The new engine makes a world of difference. There’s far more low-end torque, while mid-range power is no longer obviously deficient. The engine also sounds pleasingly zingy as you crest the 5,000 rpm mark, encouraging you to push the little boxer harder (or at least keep the car in a lower gear). In short, the engine feels more appropriate for a sport coupe and doesn’t beg for a turbocharger.
The manual’s clutch is easy to modulate, with a precise engagement and a pedal effort that won’t fatigue your leg too badly in traffic, but that is hefty enough to feel appropriate for a performance application. There is no automatic rev-match functionality, but the pedals are placed close enough that heal-toe downshifts are easy. The throttle is also well-calibrated for the task. The shifter is similarly precise, with a mechanical feel. As for the automatic, it’s does a pretty good job of downshifting when getting back on the throttle or when you hit the brakes leading into a turn – provided you engage the car’s Sport mode. It’s still too eager to upshift, however, resulting in a lot of yo-yoing between gears. We found ourselves using the paddle shifters because of this. Or wishing we just had the manual.
From here, the GR86 and BRZ split. The Toyota has softer front springs and stiffer rear springs, plus cast-iron knuckles versus aluminum, a solid front antiroll bar versus a hollow one, and a rear antiroll bar mounted to the subframe rather than the body. The end result is a car that rides noticeably rougher – we grew tired of driving the GR86 around town, whereas we were totally fine in the Subaru. At the same time, if this firmer suspension tuning results in a handling advantage (and we’re literally not sure if it does), it’s a much smaller, tougher-to-detect difference than the ride quality. A less compliant rear end may also make it more susceptible to mid-corner bumps when driving on a winding road. A track? That’s a different story, but when it comes to the differences between BRZ and GR86, the suspension is it. And we think the Subaru has the advantage because of it.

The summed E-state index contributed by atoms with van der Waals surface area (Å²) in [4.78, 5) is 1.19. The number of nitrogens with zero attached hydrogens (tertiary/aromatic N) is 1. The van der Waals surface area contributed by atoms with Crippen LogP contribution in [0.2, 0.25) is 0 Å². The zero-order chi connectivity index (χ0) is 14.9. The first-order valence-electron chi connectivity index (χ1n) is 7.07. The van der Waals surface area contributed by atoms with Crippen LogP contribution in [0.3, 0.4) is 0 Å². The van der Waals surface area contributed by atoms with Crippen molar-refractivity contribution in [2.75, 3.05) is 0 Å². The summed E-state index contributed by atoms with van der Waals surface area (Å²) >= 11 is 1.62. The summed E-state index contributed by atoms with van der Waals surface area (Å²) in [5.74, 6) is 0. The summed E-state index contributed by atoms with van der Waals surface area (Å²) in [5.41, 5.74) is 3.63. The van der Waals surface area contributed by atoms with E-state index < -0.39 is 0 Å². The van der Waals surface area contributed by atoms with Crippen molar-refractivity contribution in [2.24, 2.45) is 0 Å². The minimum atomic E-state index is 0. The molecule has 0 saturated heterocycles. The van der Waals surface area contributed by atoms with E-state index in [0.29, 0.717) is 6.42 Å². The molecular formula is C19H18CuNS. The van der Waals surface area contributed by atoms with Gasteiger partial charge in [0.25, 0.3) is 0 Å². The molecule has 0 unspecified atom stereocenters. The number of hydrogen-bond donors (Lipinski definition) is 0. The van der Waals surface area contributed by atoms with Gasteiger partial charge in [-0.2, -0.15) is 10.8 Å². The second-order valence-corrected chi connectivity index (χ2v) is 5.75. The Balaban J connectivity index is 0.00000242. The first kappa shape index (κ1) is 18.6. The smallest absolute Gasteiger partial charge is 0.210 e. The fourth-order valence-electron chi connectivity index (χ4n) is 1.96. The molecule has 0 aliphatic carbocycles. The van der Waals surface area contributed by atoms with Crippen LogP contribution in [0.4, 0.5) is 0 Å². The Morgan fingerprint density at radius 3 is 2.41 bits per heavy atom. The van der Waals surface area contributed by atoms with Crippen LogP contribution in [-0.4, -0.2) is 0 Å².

What other Toyota GR86 reviews can I read?
Read more about the GR86’s many updates and what it’s like to drive on a track.
What the headline says, we drive a GR86 with an automatic back-to-back with a BRZ with a manual. Here’s what we found.
Check this out for a bit more information on how the BRZ differs from the GR86, plus a few unique insights.
What is the 2022 GR86 price?
There are four ways to get a 2022 GR86: base and Premium, each of which is available with the manual or automatic transmission. There are no factory options or packages beyond that, although the automatic does add on what is effectively the Subaru EyeSight suite of driver assistance tech (see Safety section below).
The Premium adds 18-inch wheels on Michelin Pilot Sport 2 tires (versus 17s on lesser rubber), a duck-bill rear spoiler, heated front seats, upgraded upholstery consisting of Ultrasuede bolsters and leather inserts, aluminum pedals, blind-spot and rear cross-traffic warning, and an eight-speaker sound system rather than six.
Prices include the $1,025 destination charge. You can a more thorough list of features here on Autoblog
Base Manual: $28,725
Base Automatic: $30,225
Premium Manual: $31,325
Premium Automatic: $32,825
What are the GR86 safety ratings and driver assistance features?
If you want a manual transmission, you’re going to do without most driver assistance technologies. Only blind-spot and rear cross-traffic warning are available, and even then, are included on the Premium. Getting the automatic automatically includes what is effectively the Subaru EyeSight suite of driver assistance tech: forward and reverse automatic emergency braking, lane-departure warning, automatic high beams and adaptive cruise control.
The GR86 had not been crash-tested by a third party at the time of this writing.